University of Pittsburgh
December 20, 2001

Pitt Study Examines the Representation of African Americans and Women on Pittsburgh-Area Boards While some improvement noted in 2001, numbers still appear low

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PITTSBURGH—While the presence of African Americans and women on the boards of economic development organizations (EDOs) in the Pittsburgh region has increased during the past two years, the numbers still remain low relative to comparable shares of the local working-age population, according to a recent report by the University Center for Social and Urban Research (UCSUR) at the University of Pittsburgh. The study also found that the representation of African Americans and women on the boards of major employers in the area also is low when using the same benchmark.

Titled "African American and Women Board Members in the Pittsburgh Region," the report was developed and issued by Ralph L. Bangs, UCSUR research associate, and Christine M. Anthou, research assistant.

The report is available at http://www.ucsur.pitt.edu/publications.htm, UCSUR's Web site. Funded by the Pittsburgh Foundation and the Richard King Mellon Foundation, the report was developed for the Building One Economy Committee (BOEC) of the Working Together Consortium and is a follow-up to a similar report released in 1999. BOEC was initiated by the Allegheny Conference in November 1994 in response to economic disparities between African American and white communities in the Pittsburgh region.

The report's data on the representation of African American and women board members were collected from 42 general and three African American EDOs in the region during March 2001 and, for the first time, from 21 major employers in the region during February 2001. The 2001 data for EDOs also were compared to data from the 1999 UCSUR study.

A sample of the findings shows:

• African Americans in March 2001 held 87 (10.2 percent) of the 50 board positions for the 45 major EDOs in the Pittsburgh region. African Americans held 61.3 percent of the board positions for the three African American EDOs and 8.3 percent of the board position for the 42 other, or general, EDOs. Almost one-third (13) of the 42 general EDOs had no African American board members in March 2001. Fifteen of the 41 general EDOs studied in 1999 had no African American members.

• African American representation increased from 52 (6.4 percent) to 63 (8 percent) on the boards of the 37 general EDOs that were studied in both March 1999 and

March 2001. African American representation declined from 32 (80 percent) in 1999 to 19 (61.3 percent) in 2001 on the boards of the three African American EDOs.

• Of the 37 general EDOs that were studied in both March 1999 and March 2001, 13 (35.1 percent) had no African American board members in 1999 and 11 (29.7 percent) had none in 2001.

• Women in March 2001 held 147 (17.3 percent) of the 850 board positions for the 45 major EDOs in the Pittsburgh region. Women held 32.3 percent of the board positions for the three African American EDOs. Nine of the 41 general EDOs studied in March 1999 had no women board members, while six of the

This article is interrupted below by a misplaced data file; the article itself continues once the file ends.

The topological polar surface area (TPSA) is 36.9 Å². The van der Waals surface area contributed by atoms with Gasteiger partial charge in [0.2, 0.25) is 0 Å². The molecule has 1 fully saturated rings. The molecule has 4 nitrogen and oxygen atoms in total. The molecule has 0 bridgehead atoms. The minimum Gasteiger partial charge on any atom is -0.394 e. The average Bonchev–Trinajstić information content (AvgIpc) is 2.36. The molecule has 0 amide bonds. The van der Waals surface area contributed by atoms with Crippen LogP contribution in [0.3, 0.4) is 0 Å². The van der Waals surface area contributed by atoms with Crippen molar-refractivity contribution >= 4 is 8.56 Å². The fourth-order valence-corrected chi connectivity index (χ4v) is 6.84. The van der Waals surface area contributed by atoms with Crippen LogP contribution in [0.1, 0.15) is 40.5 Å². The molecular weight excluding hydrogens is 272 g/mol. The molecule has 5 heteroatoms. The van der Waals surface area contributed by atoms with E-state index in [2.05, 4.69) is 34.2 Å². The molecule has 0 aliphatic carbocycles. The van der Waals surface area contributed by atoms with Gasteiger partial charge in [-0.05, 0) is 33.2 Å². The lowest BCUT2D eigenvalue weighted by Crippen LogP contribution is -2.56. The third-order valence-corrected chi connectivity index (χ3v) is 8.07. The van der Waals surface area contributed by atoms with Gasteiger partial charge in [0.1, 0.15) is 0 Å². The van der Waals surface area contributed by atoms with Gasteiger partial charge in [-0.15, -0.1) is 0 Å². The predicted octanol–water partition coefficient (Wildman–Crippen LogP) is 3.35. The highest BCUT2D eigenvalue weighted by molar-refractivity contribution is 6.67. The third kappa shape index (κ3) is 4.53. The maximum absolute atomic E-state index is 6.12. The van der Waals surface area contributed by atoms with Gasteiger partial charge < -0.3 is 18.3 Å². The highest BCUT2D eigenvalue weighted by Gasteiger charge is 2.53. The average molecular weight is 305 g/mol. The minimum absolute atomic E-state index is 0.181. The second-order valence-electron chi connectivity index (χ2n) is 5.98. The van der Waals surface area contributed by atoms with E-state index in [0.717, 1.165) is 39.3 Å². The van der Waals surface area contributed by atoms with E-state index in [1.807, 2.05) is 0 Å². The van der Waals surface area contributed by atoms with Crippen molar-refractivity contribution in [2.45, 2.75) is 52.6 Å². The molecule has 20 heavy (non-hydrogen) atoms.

42 studied in March 2001 had none.

• Female representation changed from 137 (16.7 percent) to 134 (16.9 percent) on the boards of the 37 general EDOs that were studied in both March 1999 and March 2001. Although female representation on the boards of the three African American EDOs equaled 10 in both 1999 and 2001, the share of total members increased from 25 percent in 1999 to 32.3 percent in 2001 because there were fewer total board members in the latter year.

• Of the 37 general EDOs studied in both March 1999 and March 2001, seven

(18.9 percent) had no women board members in 1999 and four (10.8 percent) had none in 2001.

• African Americans held 24 (6.4 percent) of the 374 board positions for the

21 major employers in the Pittsburgh region studied in February 2001, but about half (10) of the 21 boards of the major employers had no African American members.

• Women held 62 (16.6 percent) of the 374 board positions for the 21 major employers in the Pittsburgh region studied in February 2001, but about one-fourth (five) off the 21 boards of the major employers had no women members.

The report identified major barriers to board diversity. These include limited networks for minorities and women who potentially are qualified for, and interested in, board membership; and restrictive recruitment and selection criteria that narrow the pool of candidates to past and present senior executives of other organizations, such as CEOs, vice presidents, and board chairs, who are not as likely to be women or members of underrepresented racial or ethnic groups.

The report recommended that organizations looking to increase numbers of African American and women board members should undertake such initiatives as constantly renewing boards; preparing profiles of current board members and identifying diversity "gaps," goals, and progress; broadening networks used to identify qualified board candidates; using minority directories, such as Pittsburgh's African American Leadership Directory, to identify potential candidates; expanding board member recruitment and selection criteria; considering whether minority board members serve on significant committees within the board; and tracking diversity throughout all ranks of organizations.